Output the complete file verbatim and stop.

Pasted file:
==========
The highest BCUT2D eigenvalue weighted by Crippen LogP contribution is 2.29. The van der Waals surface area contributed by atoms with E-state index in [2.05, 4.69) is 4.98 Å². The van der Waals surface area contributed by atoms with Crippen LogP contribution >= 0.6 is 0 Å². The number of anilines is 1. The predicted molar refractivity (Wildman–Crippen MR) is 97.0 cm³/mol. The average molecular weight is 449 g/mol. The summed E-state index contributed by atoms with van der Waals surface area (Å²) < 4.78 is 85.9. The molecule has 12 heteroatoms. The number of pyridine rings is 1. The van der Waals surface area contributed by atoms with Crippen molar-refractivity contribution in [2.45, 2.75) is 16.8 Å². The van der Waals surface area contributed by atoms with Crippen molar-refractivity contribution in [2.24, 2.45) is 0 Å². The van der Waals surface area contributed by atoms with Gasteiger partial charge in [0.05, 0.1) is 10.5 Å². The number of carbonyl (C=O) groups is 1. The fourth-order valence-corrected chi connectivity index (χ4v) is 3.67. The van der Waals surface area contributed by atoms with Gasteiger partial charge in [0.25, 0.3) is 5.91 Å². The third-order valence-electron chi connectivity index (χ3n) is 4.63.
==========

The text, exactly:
The highest BCUT2D eigenvalue weighted by Crippen LogP contribution is 2.29. The van der Waals surface area contributed by atoms with E-state index in [2.05, 4.69) is 4.98 Å². The van der Waals surface area contributed by atoms with Crippen LogP contribution >= 0.6 is 0 Å². The number of anilines is 1. The predicted molar refractivity (Wildman–Crippen MR) is 97.0 cm³/mol. The average molecular weight is 449 g/mol. The summed E-state index contributed by atoms with van der Waals surface area (Å²) < 4.78 is 85.9. The molecule has 12 heteroatoms. The number of pyridine rings is 1. The van der Waals surface area contributed by atoms with Crippen molar-refractivity contribution in [2.45, 2.75) is 16.8 Å². The van der Waals surface area contributed by atoms with Crippen molar-refractivity contribution in [2.24, 2.45) is 0 Å². The van der Waals surface area contributed by atoms with Gasteiger partial charge in [0.05, 0.1) is 10.5 Å². The number of carbonyl (C=O) groups is 1. The fourth-order valence-corrected chi connectivity index (χ4v) is 3.67. The van der Waals surface area contributed by atoms with Gasteiger partial charge in [0.25, 0.3) is 5.91 Å². The third-order valence-electron chi connectivity index (χ3n) is 4.63.